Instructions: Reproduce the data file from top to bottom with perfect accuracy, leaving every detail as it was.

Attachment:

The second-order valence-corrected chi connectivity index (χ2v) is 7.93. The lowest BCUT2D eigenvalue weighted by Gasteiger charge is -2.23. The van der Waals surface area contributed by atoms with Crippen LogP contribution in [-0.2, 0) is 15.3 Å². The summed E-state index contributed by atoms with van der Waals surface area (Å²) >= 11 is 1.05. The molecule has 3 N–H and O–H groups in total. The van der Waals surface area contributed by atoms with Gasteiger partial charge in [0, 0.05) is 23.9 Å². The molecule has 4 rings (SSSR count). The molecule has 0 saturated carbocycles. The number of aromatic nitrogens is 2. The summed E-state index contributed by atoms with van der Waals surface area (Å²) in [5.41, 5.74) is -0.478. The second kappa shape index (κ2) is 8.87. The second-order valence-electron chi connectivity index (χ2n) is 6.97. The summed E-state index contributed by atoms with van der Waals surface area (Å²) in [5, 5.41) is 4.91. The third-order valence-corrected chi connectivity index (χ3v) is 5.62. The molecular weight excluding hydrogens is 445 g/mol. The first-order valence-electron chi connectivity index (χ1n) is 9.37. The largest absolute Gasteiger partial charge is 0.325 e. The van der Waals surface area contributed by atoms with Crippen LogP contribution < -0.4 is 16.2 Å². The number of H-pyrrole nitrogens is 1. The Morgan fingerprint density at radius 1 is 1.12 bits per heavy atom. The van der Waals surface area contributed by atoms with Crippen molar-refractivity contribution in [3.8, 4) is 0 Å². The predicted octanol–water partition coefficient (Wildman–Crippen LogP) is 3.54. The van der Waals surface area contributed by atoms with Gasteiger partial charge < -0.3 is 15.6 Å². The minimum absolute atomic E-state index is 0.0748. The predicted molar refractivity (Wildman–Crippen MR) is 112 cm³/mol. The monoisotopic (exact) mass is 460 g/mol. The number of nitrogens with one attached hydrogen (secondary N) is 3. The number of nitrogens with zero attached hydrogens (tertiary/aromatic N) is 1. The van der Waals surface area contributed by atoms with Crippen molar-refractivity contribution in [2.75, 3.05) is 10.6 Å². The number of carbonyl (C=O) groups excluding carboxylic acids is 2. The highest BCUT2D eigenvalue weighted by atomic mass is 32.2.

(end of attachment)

The second-order valence-corrected chi connectivity index (χ2v) is 7.93. The lowest BCUT2D eigenvalue weighted by Gasteiger charge is -2.23. The van der Waals surface area contributed by atoms with Crippen LogP contribution in [-0.2, 0) is 15.3 Å². The summed E-state index contributed by atoms with van der Waals surface area (Å²) >= 11 is 1.05. The molecule has 3 N–H and O–H groups in total. The van der Waals surface area contributed by atoms with Gasteiger partial charge in [0, 0.05) is 23.9 Å². The molecule has 4 rings (SSSR count). The molecule has 0 saturated carbocycles. The number of aromatic nitrogens is 2. The summed E-state index contributed by atoms with van der Waals surface area (Å²) in [5.41, 5.74) is -0.478. The second kappa shape index (κ2) is 8.87. The second-order valence-electron chi connectivity index (χ2n) is 6.97. The summed E-state index contributed by atoms with van der Waals surface area (Å²) in [5, 5.41) is 4.91. The third-order valence-corrected chi connectivity index (χ3v) is 5.62. The molecular weight excluding hydrogens is 445 g/mol. The first-order valence-electron chi connectivity index (χ1n) is 9.37. The largest absolute Gasteiger partial charge is 0.325 e. The van der Waals surface area contributed by atoms with Crippen LogP contribution < -0.4 is 16.2 Å². The number of H-pyrrole nitrogens is 1. The Morgan fingerprint density at radius 1 is 1.12 bits per heavy atom. The van der Waals surface area contributed by atoms with Crippen molar-refractivity contribution in [3.8, 4) is 0 Å². The predicted octanol–water partition coefficient (Wildman–Crippen LogP) is 3.54. The van der Waals surface area contributed by atoms with Gasteiger partial charge < -0.3 is 15.6 Å². The minimum absolute atomic E-state index is 0.0748. The predicted molar refractivity (Wildman–Crippen MR) is 112 cm³/mol. The monoisotopic (exact) mass is 460 g/mol. The number of nitrogens with one attached hydrogen (secondary N) is 3. The number of nitrogens with zero attached hydrogens (tertiary/aromatic N) is 1. The van der Waals surface area contributed by atoms with Crippen molar-refractivity contribution in [2.75, 3.05) is 10.6 Å². The number of carbonyl (C=O) groups excluding carboxylic acids is 2. The highest BCUT2D eigenvalue weighted by atomic mass is 32.2.